Gobbling amphetamines and flirting with death on a motorcycle is a standard chapter in many a rock ’n’ roll memoir. It’s a tad unexpected in the history of revered British neurologist and author Oliver Sacks.
Oliver Sacks: His Own Life is an engaging and moving account of a truly extraordinary life. Sacks wrote extensively about unusual brain disorders based on his observations of, and his remarkable relationships with, his patients. He is the author of Awakenings, The Man Who Mistook His Wife For A Hat, An Anthropologist on Mars and The Mind’s Eye, among many others books; when Awakenings became a movie with Robin Williams 30 years ago, Sacks became known to a wider public and, ironically, was finally accepted by other neurologists.
As archival footage in Oliver Sacks: His Own Life makes abundantly clear, Sacks’ work with patients who were in catatonic or parkinsonian states due to the 1920s epidemic of sleeping sickness was revolutionary. The use of L-dopa returned ‘frozen’ patients to life, at least initially; Sacks’ interaction with his patients was just as much a part of this breakthrough as was the treatment. His capacity for empathy is mentioned many times by friends and colleagues. That empathy and a hefty self-destructive streak in his youth put him on a particular career path.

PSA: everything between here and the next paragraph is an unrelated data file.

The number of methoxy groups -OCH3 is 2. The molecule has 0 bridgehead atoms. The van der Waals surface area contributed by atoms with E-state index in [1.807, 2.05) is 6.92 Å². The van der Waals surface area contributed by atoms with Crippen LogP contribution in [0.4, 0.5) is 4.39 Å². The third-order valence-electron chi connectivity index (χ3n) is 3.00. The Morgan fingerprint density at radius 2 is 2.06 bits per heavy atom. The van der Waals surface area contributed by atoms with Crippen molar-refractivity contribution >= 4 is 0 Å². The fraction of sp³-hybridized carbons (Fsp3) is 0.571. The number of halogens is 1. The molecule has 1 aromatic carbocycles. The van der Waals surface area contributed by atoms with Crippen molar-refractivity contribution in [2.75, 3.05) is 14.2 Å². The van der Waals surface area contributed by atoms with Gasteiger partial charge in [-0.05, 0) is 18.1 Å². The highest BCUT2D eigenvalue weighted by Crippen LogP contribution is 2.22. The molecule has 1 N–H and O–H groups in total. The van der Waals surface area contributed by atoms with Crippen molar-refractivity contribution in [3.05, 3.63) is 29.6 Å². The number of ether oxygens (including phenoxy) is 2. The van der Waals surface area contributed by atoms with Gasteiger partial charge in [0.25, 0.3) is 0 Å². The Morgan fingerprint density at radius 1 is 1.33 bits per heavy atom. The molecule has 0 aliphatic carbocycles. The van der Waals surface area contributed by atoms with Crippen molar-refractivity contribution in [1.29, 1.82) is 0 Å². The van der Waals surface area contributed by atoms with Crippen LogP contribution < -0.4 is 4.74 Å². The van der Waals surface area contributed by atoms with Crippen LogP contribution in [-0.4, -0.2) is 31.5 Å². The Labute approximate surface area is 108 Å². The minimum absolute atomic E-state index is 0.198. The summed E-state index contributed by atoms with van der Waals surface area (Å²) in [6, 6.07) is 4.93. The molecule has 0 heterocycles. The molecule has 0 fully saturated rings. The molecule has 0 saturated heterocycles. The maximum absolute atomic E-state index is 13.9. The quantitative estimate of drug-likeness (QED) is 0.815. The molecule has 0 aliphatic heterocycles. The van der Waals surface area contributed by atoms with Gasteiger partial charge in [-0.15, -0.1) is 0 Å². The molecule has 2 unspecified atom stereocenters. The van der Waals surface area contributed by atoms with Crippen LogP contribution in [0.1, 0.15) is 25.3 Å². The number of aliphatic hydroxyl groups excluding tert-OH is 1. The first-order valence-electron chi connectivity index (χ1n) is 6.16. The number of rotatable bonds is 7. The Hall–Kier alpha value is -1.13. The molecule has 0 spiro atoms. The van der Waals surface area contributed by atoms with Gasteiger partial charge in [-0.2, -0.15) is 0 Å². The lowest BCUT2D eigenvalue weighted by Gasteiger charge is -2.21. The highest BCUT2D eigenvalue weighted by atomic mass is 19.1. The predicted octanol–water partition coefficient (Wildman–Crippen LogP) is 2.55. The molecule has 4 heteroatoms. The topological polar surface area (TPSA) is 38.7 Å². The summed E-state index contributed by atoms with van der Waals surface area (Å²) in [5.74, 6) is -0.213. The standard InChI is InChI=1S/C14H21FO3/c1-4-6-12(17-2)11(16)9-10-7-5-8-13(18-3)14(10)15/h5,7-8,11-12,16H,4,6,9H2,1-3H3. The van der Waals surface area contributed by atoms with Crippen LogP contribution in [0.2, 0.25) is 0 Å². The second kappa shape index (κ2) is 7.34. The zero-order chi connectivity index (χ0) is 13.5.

The film delves into his childhood and the trauma of an older brother who was diagnosed as schizophrenic at age 15. Then came Sacks’ own trauma of being called “an abomination” by his beloved mother, when she found out he was gay. Their relationship was more or less repaired with time, but Sacks had plenty of reason to move to the U.S. and a new life when he did so in the 1960s.
The sort of personal freedom he was after remained elusive most of his life.
In the U.S. he began a foolhardy period of speeding on speed — dining on drugs and racing around on a motorcycle. Always a brilliant student, Sacks had hoped to be a research scientist, but he was so addled by an amphetamine addiction that he was sent off, almost as punishment, to see patients instead. So began his life’s work. As he had immersed himself in science as a child, Sacks immersed himself in writing as an adult. During the work with catatonic patients he describes in Awakenings, Sacks started to carry a tape recorder and camera to record patient progress and hear their stories in detail. With the 1985 publication of The Man who Mistook His Wife For A Hat in 1985, Sacks became famous.
Director Ric Burns ties together the disparate elements of this life with the help of Sacks’ friends, colleagues and fellow scientists and writers. Among the people interviewed for the film are Temple Grandin, who talks about Sacks’ understanding of Asperger’s, and artist Shane Fistell, who has Tourette’s and likewise addresses Sacks’ uncanny ability to see the world through his eyes.
The last chapter of Oliver Sacks’ life involved important personal and professional change. In his 70s he fell in love and began a relationship with the writer/photographer Billy Hayes. And, at last, contemporary neurology caught up with him and his work on consciousness; renowned neurologist Christof Koch is one of several interviewees who talks about Sacks’ contributions. When his cancer diagnosis came, Sacks wrote about facing the end in a piece for the New York Times called My Own Life; he states that his predominant feeling was one of gratitude, “To have been a thinking animal on this beautiful planet.”
Oliver Sacks: His Own Life is a fascinating story well told and you need know nothing about the man to be completely engaged by the movie. It does seem safe to predict a sudden increase in sales of Sacks’ books after the documentary is released.